Originally Posted by bennettvista View Post

At some point down the road, the iMac will be able to be used in two configurations (with vertical screen and keyboard as it is currently) and then in a way where the screen can slide down into a horizontal position (slightly slanted on the desktop) where the whole surface of the monitor is a touch screen.  Supposedly it is in this fashion that you will get the most out of Final Cut Pro X - it will be completely intuitive and almost childlike as you can grab clips, extend them by lengthening with your fingertips, etc... The magnetic timeline will be great to use in this fashion and it will be a fantastic edit system - way ahead of anything out there.

You know, I'm starting to think that, too. Apple's doing that very thing with every other piece of computer software they make, so why not Final Cut? I mean, look at System Preferences in Mavericks; they've slightly bumped up the size of the icons again. In fact, these icons are now almost the size you'd want under your fingertips. I'm starting to feel like I'd rather touch them than have to go and click them. If they're doing the same in Final Cut, it makes a lot of sense that pros would feel put out a bit.

I wonder if anyone has used Final Cut X with a touchscreen monitor yet...

I am playing with FCPX using The Screens VNC on my iPad 4. The performance is pretty good, but it is clumsy...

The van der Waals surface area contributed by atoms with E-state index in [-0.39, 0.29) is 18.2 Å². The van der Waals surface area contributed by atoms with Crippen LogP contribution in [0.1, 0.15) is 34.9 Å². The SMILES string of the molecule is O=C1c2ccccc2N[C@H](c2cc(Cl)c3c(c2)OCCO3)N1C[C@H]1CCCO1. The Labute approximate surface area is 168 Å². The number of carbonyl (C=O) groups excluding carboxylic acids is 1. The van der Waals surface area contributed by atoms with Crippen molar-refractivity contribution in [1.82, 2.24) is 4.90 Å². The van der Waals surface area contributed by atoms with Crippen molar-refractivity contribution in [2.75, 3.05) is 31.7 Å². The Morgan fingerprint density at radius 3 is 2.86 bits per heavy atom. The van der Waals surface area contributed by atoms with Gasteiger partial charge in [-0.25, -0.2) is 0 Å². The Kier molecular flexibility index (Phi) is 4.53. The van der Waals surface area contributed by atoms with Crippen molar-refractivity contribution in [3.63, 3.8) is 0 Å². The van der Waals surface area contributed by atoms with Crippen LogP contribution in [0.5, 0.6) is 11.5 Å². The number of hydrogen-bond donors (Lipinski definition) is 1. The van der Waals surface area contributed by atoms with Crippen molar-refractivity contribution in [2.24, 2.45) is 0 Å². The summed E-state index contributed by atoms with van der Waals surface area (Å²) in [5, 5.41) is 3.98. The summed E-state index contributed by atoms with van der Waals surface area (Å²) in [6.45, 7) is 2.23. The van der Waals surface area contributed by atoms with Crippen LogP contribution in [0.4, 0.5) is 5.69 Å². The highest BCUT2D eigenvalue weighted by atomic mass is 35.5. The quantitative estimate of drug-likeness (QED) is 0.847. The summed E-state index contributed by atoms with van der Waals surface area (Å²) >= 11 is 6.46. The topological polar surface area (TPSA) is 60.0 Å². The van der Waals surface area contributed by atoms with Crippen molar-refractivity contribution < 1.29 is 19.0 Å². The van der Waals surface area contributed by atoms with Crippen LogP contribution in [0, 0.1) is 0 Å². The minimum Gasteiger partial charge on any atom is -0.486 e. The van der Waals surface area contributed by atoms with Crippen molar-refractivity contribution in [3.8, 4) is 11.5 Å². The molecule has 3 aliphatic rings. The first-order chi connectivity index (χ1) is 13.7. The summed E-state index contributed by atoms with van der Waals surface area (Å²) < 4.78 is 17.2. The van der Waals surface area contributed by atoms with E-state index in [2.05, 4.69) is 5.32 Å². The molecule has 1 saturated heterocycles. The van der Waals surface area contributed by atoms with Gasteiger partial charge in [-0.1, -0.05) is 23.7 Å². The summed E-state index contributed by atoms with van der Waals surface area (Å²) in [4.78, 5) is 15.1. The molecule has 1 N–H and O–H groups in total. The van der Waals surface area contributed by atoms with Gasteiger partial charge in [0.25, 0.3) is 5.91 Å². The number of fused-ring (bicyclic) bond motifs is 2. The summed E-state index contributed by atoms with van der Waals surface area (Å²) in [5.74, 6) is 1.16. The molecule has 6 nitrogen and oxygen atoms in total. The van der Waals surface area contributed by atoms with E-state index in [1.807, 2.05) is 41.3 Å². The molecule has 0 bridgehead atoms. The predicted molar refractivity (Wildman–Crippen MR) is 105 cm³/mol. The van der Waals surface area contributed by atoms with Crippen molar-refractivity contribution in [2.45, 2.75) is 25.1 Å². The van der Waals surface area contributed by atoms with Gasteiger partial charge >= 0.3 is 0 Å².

• The controls are small so you must zoom the screen
  • You really need to display the touch keyboard to do even basic things
    -- Shift-Z to display entire story line
  • Some kb shortcuts require both the alpha kb and the numbers kbs -- so they aren't very short
    -- the "/" key used to play the selected clip, requires a switch to the numbers kb
  • The FCPX UI doesn't exploit the multitouch UI

The latter point is the most critical, but offers the most potential...

It is fantastic that you can use gestures to zoom and pan the display -- but, you cannot select a clip and compress or extend it -- or easily trim in and out points.

However, I think that all the downside limitations can be resolved, and it would be great to edit directly with your hand.
"...The calm is on the water and part of us would linger by the shore, For ships are safe in harbor, but that's not what ships are for."
- Michael Lille -
Reply
"...The calm is on the water and part of us would linger by the shore, For ships are safe in harbor, but that's not what ships are for."
- Michael Lille -
Reply
post #120 of 134
Quote:
Originally Posted by Dick Applebaum View Post

However, I think that all the downside limitations can be resolved, and it would be great to edit directly with your hand.

I just attended a Pro Lab at an Apple Store, using a Macbook Pro they provided. I was pleasantly surprised by the build-in touchpad, so I bought the $70 'standalone' one because 1) I liked it and 2) I've 'hammered' on my Magic Mouse as it wasn't always responding 'correctly'.

Using this Touchpad turned out to be such a great device, and 2) the Pro Lab is such a useful (and free; I'm Dutch) thing I signed up for a Final Cut Pro X Lab. The guy presenting showed be a few gestures in FCP which makes it a given this software really ought to be redesigned for touch. Feels very natural (well, to me).

And I fully believe OSX & iOS should not be merged because of this difference. The desktop 'as we know it' uses a bitmap screen and a little pointer, moved by a mouse. This is very different from using a touchscreen, interacted with a way larger surface: out finger(s).

The difference will should always be there, so please, no merging. Not that you were implying this, sir, and going way OT. Still, seemed related.